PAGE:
[Beowulf] 48-Core X86_64 Compute Node - Good Idea?

Jon Forrest jlforrest at berkeley.edu
Mon Jun 14 10:51:04 PDT 2010

On 6/14/2010 10:29 AM, Mark Hahn wrote:
>> right now, I believe such boxes aren't available
>> yet. The closest thing is a 4-way 1U box, which
>> gives 48 cores per rack unit, but in *1 node*.
> well, the supermicro website lists them:
> http://www.supermicro.com/Aplus/system/2U/2022/AS-2022TG-HTRF.cfm
> http://www.supermicro.com/Aplus/system/2U/2022/AS-2022TG-HIBQRF.cfm

Those are both 2U boxes. I was hoping to find
a 1U box since they cost less to co-locate.

>> My intuition tells me that I should be wary of
>> such a configuration because of various SMP-related
>> locking and concurrency issues.
> why? is there something peculiar about your workload, and especially
> something that would show up with modestly higher SMPness?

Nothing specific. I'm worried about latency and locking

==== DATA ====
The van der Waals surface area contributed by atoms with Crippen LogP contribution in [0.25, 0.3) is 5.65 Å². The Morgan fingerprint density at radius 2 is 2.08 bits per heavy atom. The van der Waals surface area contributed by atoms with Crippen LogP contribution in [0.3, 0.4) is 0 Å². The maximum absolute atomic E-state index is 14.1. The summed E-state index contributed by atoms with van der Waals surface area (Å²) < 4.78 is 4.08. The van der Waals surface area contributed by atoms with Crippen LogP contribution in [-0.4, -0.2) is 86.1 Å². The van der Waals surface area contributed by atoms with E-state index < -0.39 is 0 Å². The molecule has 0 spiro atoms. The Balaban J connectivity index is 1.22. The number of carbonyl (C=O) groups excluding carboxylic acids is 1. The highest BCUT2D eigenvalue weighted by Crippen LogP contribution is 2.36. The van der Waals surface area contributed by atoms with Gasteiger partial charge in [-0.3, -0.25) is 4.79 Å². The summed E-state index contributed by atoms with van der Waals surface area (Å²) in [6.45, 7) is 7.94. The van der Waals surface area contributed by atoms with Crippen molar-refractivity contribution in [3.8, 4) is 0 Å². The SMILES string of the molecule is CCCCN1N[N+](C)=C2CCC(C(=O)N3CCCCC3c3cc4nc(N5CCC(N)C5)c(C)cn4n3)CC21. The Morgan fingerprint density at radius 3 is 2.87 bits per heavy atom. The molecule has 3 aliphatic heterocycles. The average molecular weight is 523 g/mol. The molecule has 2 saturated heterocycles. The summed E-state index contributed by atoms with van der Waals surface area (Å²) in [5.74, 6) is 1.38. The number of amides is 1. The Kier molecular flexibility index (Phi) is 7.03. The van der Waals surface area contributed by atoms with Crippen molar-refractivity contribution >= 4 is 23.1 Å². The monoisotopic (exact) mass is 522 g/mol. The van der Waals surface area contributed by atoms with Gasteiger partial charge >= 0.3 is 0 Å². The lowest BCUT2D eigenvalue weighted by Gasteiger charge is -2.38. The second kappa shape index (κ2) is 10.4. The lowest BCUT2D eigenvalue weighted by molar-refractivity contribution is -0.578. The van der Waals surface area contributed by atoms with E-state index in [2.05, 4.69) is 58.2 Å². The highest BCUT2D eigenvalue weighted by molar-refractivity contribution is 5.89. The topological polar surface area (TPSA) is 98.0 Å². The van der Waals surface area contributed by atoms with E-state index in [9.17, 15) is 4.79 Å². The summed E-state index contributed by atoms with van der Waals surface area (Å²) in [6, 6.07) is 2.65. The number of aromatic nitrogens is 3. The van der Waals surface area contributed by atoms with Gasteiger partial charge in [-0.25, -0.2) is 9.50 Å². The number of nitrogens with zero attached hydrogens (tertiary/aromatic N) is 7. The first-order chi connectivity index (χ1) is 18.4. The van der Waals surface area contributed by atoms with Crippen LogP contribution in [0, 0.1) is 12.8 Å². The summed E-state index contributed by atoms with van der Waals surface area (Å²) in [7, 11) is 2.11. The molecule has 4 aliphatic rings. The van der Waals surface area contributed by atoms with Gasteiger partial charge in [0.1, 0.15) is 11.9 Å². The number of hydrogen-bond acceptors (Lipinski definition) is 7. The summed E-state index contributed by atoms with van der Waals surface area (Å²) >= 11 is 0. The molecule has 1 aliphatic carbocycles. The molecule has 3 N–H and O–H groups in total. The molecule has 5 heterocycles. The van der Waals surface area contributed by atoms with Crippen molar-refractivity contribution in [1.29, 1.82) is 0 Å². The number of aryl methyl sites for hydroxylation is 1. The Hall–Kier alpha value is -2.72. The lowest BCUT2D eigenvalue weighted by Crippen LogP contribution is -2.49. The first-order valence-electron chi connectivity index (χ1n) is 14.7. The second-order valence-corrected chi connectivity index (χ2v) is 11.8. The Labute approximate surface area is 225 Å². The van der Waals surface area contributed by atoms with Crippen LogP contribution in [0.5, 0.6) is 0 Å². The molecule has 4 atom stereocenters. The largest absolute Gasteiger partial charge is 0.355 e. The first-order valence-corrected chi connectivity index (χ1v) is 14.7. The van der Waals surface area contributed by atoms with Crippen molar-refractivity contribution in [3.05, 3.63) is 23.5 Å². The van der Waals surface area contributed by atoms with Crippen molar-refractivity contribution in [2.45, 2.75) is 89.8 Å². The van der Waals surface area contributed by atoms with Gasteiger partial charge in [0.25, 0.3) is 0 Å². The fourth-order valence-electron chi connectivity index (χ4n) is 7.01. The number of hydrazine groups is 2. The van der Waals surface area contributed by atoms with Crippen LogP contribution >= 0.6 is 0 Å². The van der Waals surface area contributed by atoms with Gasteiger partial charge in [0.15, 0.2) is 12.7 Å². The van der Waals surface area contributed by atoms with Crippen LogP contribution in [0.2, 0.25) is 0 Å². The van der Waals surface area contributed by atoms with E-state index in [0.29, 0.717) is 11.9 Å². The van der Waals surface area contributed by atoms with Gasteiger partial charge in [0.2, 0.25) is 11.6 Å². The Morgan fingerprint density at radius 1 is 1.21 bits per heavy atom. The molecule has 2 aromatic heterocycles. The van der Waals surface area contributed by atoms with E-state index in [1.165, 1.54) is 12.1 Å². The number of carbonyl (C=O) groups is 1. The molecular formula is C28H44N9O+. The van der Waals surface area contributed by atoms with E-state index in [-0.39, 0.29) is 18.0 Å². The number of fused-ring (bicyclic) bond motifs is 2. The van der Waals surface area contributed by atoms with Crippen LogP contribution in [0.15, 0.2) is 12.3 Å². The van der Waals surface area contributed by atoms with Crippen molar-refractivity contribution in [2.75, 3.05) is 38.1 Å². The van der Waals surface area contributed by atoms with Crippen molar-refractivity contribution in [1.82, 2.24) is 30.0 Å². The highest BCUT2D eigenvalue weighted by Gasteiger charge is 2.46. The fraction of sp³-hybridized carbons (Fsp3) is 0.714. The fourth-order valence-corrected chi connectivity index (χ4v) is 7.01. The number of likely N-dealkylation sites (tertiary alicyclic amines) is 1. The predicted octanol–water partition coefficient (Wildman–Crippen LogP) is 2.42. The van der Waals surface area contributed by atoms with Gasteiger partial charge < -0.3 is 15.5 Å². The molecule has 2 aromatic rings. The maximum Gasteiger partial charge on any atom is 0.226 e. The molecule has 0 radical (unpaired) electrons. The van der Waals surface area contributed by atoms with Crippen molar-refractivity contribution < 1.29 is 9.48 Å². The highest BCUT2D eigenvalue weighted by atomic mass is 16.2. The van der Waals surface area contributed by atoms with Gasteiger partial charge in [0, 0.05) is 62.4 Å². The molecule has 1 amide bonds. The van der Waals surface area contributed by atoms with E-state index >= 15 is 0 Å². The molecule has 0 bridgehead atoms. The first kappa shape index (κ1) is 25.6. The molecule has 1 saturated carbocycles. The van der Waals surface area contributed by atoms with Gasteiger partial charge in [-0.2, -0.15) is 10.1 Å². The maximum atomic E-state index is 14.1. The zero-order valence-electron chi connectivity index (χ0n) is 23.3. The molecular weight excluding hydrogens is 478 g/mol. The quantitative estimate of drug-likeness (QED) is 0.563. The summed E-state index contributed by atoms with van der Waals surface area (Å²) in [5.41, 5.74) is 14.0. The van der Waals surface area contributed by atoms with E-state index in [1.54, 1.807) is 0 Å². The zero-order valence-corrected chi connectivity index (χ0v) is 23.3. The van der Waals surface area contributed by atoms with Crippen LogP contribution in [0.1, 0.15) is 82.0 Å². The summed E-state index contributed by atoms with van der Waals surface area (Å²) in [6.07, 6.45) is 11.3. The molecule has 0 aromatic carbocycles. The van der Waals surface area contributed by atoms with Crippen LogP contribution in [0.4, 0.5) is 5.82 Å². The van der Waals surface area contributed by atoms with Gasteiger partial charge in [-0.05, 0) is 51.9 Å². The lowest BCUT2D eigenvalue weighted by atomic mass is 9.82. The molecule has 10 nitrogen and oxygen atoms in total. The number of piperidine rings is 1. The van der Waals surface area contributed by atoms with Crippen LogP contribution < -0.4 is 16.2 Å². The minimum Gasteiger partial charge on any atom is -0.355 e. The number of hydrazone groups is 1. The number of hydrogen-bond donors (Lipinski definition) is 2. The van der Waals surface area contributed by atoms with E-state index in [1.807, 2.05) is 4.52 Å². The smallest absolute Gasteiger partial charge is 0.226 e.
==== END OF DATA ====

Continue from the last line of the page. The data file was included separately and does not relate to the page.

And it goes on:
issues that only pop out when larger numbers of cores
are used.

> this is hardly uncharted territory. SGI's been there forever,
> and some fringe boxes from Intel. but 8s 4c has been pretty mundane
> for a while, and doesn't need any sort of hand-holding. unless you
> mean something like "I expect to swap a lot and want to configure a
> single non-raid swap partition", I don't really see what you're worrying
> about...

SGI isn't mainstream, and probably doesn't use the
same chipset and motherboards that SuperMicro
will be selling.

> I think people should actually take fresh look at 4s 1U boxes
> because AMD has eliminated the "4-socket penalty". there are some
> nontrivial advantages to fatter nodes - they let you achieve some
> unique workload configurations (bigger memory, higher-threaded, etc).
> sysadmin work doesn't scale linearly as the number of nodes, of course,
> but having fewer, fatter nodes can be attractive TCO-wise, too.

If SuperMicro doesn't come up with Twin boxes, I might
be forced to follow your advice. I'm not concerned
about sysadmin work, because I'm using Rocks. I'm more
concerned about ending up in the Twilight Zone where
things aren't as they appear.

Jon Forrest
Research Computing Support
College of Chemistry
173 Tan Hall
University of California Berkeley
Berkeley, CA
jlforrest at berkeley.edu

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